Elbow (lateral view)

Dr Aditya Shetty et al.

The lateral elbow view is part of the two view elbow series, examining the distal humerus, proximal radius and ulna. It is deceptively one of the more technically demanding projections in radiography 1-3.

The projection is the orthogonal view of the AP elbow allowing for examination of the ulna-trochlear joint, coronoid process, and the olecranon process. Used to assess both the anterior humeral and the radiocapitellar line.

  • patient is sitting next to the table
  • at 90 degrees elbow flexion, the medial border of the palm and forearm are kept in contact with the tabletop (see figures 1-3)
  • the shoulder, elbow and wrist are kept in the same horizontal plane (see figure 1)
  • rotate the hand so the thumb is pointing towards the ceiling, ensuring all aspects of the arm from the wrist to the humerus are in the same plane
  • lateral projection
  • centring point
    • lateral epicondyle of the humerus
  • collimation
    • superior to distal third of the humerus 
    • inferior to include one-third of the proximal radius and ulna
    • anterior to include the skin margin
    • posterior to skin margin
  • orientation  
    • landscape
  • detector size
    • 18 cm x 24 cm
  • exposure
    • 50-60 kVp
    • 2-5 mAs
  • SID
    • 100 cm
  • grid
    • no
  • medial epicondyle is superimposed over the anterior third of the distal humerus, rather than dead centre
  • there is a superimposed, concentric relationship of the trochlear groove (smallest circle) and the medial lip of the trochlea with the capitellum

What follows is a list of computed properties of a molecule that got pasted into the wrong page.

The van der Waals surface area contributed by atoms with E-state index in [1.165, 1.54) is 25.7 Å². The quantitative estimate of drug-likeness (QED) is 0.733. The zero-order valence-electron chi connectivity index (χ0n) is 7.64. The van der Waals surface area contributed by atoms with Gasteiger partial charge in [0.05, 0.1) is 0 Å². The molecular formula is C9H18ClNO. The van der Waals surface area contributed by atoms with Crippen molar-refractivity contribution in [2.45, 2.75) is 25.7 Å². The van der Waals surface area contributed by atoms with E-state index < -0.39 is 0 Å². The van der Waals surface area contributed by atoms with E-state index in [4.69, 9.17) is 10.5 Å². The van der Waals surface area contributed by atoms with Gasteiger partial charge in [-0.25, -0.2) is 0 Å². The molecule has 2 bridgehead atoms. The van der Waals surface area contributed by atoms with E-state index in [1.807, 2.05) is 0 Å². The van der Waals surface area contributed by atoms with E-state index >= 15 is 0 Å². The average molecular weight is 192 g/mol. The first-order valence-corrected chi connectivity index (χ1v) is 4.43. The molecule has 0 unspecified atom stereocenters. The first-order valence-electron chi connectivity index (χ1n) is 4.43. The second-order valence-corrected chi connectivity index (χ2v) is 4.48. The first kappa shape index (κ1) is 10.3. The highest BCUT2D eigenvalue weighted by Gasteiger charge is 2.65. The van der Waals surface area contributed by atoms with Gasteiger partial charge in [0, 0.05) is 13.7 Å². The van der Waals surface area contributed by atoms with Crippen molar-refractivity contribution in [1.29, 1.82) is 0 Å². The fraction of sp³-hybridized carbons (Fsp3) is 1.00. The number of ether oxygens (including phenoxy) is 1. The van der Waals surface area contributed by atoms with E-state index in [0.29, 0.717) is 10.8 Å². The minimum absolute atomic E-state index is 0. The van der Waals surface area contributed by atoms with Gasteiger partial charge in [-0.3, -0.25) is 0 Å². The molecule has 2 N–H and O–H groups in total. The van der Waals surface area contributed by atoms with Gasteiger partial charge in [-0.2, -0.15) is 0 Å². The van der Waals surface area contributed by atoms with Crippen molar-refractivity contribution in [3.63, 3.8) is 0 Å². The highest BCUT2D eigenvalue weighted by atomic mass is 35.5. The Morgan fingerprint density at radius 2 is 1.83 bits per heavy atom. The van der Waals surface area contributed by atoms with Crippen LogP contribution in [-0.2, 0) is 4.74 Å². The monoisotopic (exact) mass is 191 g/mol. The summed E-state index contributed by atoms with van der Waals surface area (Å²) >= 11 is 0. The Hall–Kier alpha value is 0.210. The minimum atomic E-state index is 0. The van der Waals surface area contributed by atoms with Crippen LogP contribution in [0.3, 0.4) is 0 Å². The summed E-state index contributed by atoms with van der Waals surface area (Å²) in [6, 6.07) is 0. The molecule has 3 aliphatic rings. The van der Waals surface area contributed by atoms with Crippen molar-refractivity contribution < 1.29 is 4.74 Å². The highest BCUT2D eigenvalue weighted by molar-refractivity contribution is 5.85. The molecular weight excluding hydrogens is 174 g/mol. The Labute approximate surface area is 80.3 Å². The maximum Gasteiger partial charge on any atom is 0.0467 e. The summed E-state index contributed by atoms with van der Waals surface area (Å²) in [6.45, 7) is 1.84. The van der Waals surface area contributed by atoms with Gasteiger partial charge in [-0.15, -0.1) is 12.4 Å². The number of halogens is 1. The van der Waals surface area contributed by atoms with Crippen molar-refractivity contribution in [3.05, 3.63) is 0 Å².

• olecranon process is visible in profile
  • elbow joint is open; radial tuberosity is anterior with slight superimposition of the radial head over the coronoid process

If the capitellum is seen protruding posteriorly on the film, this is a result of external rotation, and this is typically corrected if you lower the hand of the affected side.

On the contrary, external rotation is evident via the capitellum is projecting anteriorly in addition to the medial condyle moving posterior, creating a double concave like protuberance. That is alleviated via placing the side in questions arm on a small foam block, essentially raising the hand to ensure all aspects of the upper limb are in the same plane.

An excellent tool for identifying the capitellar is making use of the radiocapitellar line, the middle of the radial head transects the capitellum unless there is pathology such as a dislocation.

Otherwise, it is worth learning the anatomical and radiological appearances of the capitellum, trochlea and the medial epicondyle to assess the optimal lateral elbow. 


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Article Information

rID: 31133
Section: Radiography
Synonyms or Alternate Spellings:
  • Elbow lateral view x ray
  • Elbow lateral view radiograph

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Cases and Figures

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    Figure 1: elbow lateral positioning
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    Figure 2: elbow lateral positioning
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    Figure 3: elbow lateral positioning
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    Figure 4: right elbow lateral with joint effusion
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